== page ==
Coaching deals with change by its very nature. If the guy makes X shot we do Y; if he doesn’t we do Z.
Coaching teaches you to think on your feet, keep your head in the game, concentrate and do not get rattled.
In business, these are rare and valuable skills. Indeed, one of the things any business guru talks about is the importance of recruiting, training and developing talent. In other words: coaching. It amazes me how much positive impact a few good coaches can have on an organization.
As a basketball player, my skills were good enough to get me to Division I and a full scholarship to Northwestern University.
Now, you will from time to time hear bellyaching about how college athletes are exploited in some way or other. You will also hear about athletes behaving badly and schools where the love of money has transcended the love of sport.
But why should sport be any different than banking or government or product manufacturing?
Sure there are bad actors and pirate programs out there. Money’s influence on college sports has been an issue since at least the 1930s, when the Big Ten football powerhouse University of Chicago decided to chuck football as a distraction and concentrate on economics and other more pure forms of academia.
For me, basketball was a great big shot of life-changing elixir administered by my own personal college of coaches and two schools that fulfilled they mandate to help me and make the world a better place.
That Northwestern Scholarship was worth about $250,000 tax free in today’s dollars.
My family didn’t have that kind of money.
And a Northwestern alum helped me out with a union job in the summer that paid good money and was squarely within the rules.
So when you read about all these students graduating with six-figure debts I find myself thinking that I all but won the lottery thanks to basketball.
How many 18 year olds will bank $250K tax free in the next year? If that’s exploitation, I’d like another helping.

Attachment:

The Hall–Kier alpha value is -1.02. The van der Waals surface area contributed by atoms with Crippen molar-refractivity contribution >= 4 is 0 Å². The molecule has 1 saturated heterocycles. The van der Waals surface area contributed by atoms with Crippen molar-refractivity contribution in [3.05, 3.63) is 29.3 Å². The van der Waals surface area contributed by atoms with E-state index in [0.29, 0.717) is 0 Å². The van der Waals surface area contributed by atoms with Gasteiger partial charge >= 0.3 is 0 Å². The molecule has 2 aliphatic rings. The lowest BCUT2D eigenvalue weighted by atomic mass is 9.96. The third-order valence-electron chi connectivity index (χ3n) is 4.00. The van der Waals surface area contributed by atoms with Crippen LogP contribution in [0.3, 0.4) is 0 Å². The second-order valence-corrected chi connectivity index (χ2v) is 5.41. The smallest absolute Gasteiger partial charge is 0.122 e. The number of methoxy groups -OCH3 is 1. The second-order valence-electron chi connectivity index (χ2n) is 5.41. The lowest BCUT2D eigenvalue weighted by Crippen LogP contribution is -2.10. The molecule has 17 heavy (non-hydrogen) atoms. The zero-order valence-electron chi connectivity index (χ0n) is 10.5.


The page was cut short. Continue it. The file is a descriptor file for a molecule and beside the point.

It helped me. It helped my family. It allowed my parents to help both my brothers go to college.
But wait, there’s more…
At Northwestern, I played for Tex Winter for four years – the same coach who developed the triangle offense that Michael Jordan played during his many years with the Bulls, the same offense Kobe and Shaq ran under Phil Jackson in the last glory days of the Lakers.
Needless to say, I lacked a few of Michael’s skills (those include but are not limited to strength, speed, jumping ability, shooting ability, quickness, and pretty much every other ability that NBA players have). But in learning the triangle, I learned lessons about geometry, efficiency, improvisation, teamwork and on and on.
I learned what it was like to play against the best: Magic Johnson, Kevin McHale, Mychal Thompson, Quinn Bucker -- so many great players I can’t remember them all.
A few years ago, we hired Tex to do an IBM commercial for us that used basketball as an analogy for e-business. The line was: “Ebusiness is the game. Play to win.”
It was a part of a multi-year campaign that helped turn IBM from a brand that was in desperate trouble to one that was a definer of the future.
It’s no wonder that 99% of the metaphors in business deal with sports or war.
Great coaches are teachers, philosophers, motivators, and competitors. The lessons they teach rub off and transcend the games we play as kids.
My 15 foot jumper is pretty rusty. (And it wasn’t that hot to begin with.)
But my competitive instincts are as sharp as ever. They have helped me become wealthy and successful. They have helped me lead dozens of young men and women to enduring careers in my chosen profession of advertising – as they have helped other former student-athletes in medicine, banking, building, technology, education, sales, and a thousand other careers.
I look at coaching as critical to my job, to putting together teams, to winning new business and helping my clients achieve their goals.
My title these days involves being a Creative Director at one of the world’s largest global advertising agencies. But this is just artsy-fartsy talk for coaching.
My white board is a keyboard. My three-pointer is a great headline. My job is to help people realize their talent, play together as a team, size up the competition, bounce back from defeat and put victory into proper perspective.
All of this came to me through my coaches and the experiences I had playing for them.
Coach Schneiter used to admonish us: “Be a leader.”
Eschew selfishness, contribute to the team, winning together beats losing alone.
I stayed in touch with Coach Schneiter until he died a few years ago. During the one high school reunion I went to I dropped by his house and we spent several hours talking philosophy and life – he spoke of his players with great affection and pride.
I know I count him as one of my four great life-changing mentors.
At this point in my life, I look back at my coaches and think about how grateful I am to them for all they did to help me achieve what I have achieved. They are special people doing important work.
We need more coaches in our lives, in our schools, in our world. They raise the bar.
They bring out the best in us.